Martin Indyk speaks to Mehdi Hasan of Al Jazeera, on a show airing Friday night, on the question, “Should the US be neutral on Israel/Palestine?” Here are some of the quotes from the AlJazeera press release:
Former US Special Envoy for Israeli-Palestinian Negotiations Martin Indyk, a key player in US-Israel relations for over 30 years, has said the United States is “not neutral” and that it doesn’t “claim to be neutral” in negotiations with the Palestinians. He also said he does not think “anybody is under any illusion that the United States is in Israel’s corner. We don’t hide that… We shout it from the rooftops.” He also argued the US’s position is “not inconsistent” with being an honest broker, although this might be “hard to accept”.
When challenged by Head to Head presenter Mehdi Hasan about whether the US plays “Israel’s lawyer”, Indyk admitted “there were times when we did”, but reflected it is “not a role that we should play.” He defended his role as chief negotiator during the 2013-2014 Kerry talks, saying the US delegation did not coordinate with the Israelis in advance as it had done in previous rounds, and blamed Israeli settlement construction for the failure of the talks: “It was the settlements that screwed up the negotiations”, he said.
Ambassador Indyk also described the UN as a “very hostile place to Israel.” However, he said “it wouldn’t be a bad thing for the United States at least to abstain” in the upcoming UN Security Council resolution on Israeli settlements. This “would be huge” because “the resolution would go through.”
Here Indyk, now at Brookings, allows that maybe just maybe the U.S. should take some action against Israel:
Asked why the US continues to tolerate “being slapped in the face” by Israel – for instance, when it announced the construction of new settlements during Vice President Joe Biden’s visit to Israel – Indyk said Israeli officials should not be “welcomed in Washington” if they humiliate the US.
He explained that one of the reasons the US supports Israel’s security to the tune of 3.5 billion dollars is because it faces some real threats in the region, but asked about withholding any of the money in order to pressure Israel, he said that he “can imagine that some circumstances would arise. And it’s happened before and I don’t rule out that it would happen in the future.”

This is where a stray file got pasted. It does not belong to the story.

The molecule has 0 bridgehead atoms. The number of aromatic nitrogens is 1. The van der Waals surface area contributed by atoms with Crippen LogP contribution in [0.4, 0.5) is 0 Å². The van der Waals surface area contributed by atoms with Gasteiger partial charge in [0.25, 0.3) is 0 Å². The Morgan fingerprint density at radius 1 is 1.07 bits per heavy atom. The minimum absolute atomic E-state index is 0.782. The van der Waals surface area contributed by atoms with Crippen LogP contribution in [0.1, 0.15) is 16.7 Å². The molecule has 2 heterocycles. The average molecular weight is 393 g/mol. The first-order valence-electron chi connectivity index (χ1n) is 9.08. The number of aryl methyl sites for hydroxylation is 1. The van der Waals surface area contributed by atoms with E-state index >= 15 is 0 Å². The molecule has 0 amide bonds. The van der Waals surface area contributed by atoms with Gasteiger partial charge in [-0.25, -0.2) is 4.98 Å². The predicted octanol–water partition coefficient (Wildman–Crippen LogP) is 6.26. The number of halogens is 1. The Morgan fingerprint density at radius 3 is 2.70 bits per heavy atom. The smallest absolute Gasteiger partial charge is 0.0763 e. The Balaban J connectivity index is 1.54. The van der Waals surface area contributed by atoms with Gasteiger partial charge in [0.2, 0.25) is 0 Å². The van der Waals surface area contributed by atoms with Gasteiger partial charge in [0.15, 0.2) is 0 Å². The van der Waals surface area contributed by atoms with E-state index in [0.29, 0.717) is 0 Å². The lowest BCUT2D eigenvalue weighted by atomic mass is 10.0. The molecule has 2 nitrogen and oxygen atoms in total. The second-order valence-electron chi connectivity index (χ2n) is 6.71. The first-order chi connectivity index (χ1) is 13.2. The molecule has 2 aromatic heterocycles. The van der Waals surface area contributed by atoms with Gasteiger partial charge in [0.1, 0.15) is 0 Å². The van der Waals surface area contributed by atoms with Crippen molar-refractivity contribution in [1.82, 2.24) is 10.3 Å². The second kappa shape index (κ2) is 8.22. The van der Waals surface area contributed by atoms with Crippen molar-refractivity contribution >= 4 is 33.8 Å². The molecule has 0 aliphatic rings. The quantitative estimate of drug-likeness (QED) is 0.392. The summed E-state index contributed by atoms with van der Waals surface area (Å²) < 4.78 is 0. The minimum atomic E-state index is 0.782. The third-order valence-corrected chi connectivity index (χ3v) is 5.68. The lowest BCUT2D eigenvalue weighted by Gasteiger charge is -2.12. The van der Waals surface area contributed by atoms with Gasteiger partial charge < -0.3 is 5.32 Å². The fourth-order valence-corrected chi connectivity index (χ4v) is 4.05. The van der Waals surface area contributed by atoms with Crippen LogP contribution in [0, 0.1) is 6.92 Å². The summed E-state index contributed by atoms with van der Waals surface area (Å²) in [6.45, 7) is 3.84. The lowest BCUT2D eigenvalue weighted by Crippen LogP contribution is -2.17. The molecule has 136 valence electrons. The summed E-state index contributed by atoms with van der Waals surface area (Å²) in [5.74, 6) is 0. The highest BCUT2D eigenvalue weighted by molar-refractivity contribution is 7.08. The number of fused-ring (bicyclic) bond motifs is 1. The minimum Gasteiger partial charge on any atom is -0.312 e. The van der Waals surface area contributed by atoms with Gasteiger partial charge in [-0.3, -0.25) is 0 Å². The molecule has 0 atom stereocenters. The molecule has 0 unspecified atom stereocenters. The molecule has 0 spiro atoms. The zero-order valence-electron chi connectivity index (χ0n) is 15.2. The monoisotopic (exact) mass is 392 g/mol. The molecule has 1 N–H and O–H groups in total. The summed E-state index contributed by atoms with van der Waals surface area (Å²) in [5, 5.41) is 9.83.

The Israel lobby “constrains what an administration can consider that it would do.” Really!
Discussing the power and influence of pro-Israel lobbying organizations in the United States, Indyk said the American Israel Public Affairs Committee (AIPAC), which he previously worked for, “is indeed a powerful lobby on behalf of Israel” and that “ there’s no doubt that its influence constrains what an administration can consider that it would do.”
Let’s see if I got this right: Indyk says the US is “not neutral” and “doesn’t claim to be” in the Israel-Palestine peace process, and it’s sometimes acted as Israel’s lawyer, and Israel “screwed up” the latest round of peace talks by building settlements; and there were no consequences to Israel for doing so. And Indyk once worked for AIPAC, which constrains what the White House can do; but he is also a longtime White House negotiator.
Something wrong with this picture? Isn’t it time that Zionist Jews lost some power over this foreign policy question? Or at least there were some Arab-Americans negotiating?
The marvel of this interview is that it is conducted by an international news organization, not an American one, but involves U.S. foreign policy; and a bias that is plain as the nose on your face to others is never explored honestly in American publications. Indyk was interviewed in England. Just as the Israel Lobby had to be published in England 10 years ago. While in our discourse, there’s a ton of prevarication over why those peace talks failed, including from Hillary Clinton, and the New York Times too, with all the talk about Palestinian incitement. (P.S. American revolutionaries were accused of incitement when they resisted the British crown in the 1770s.)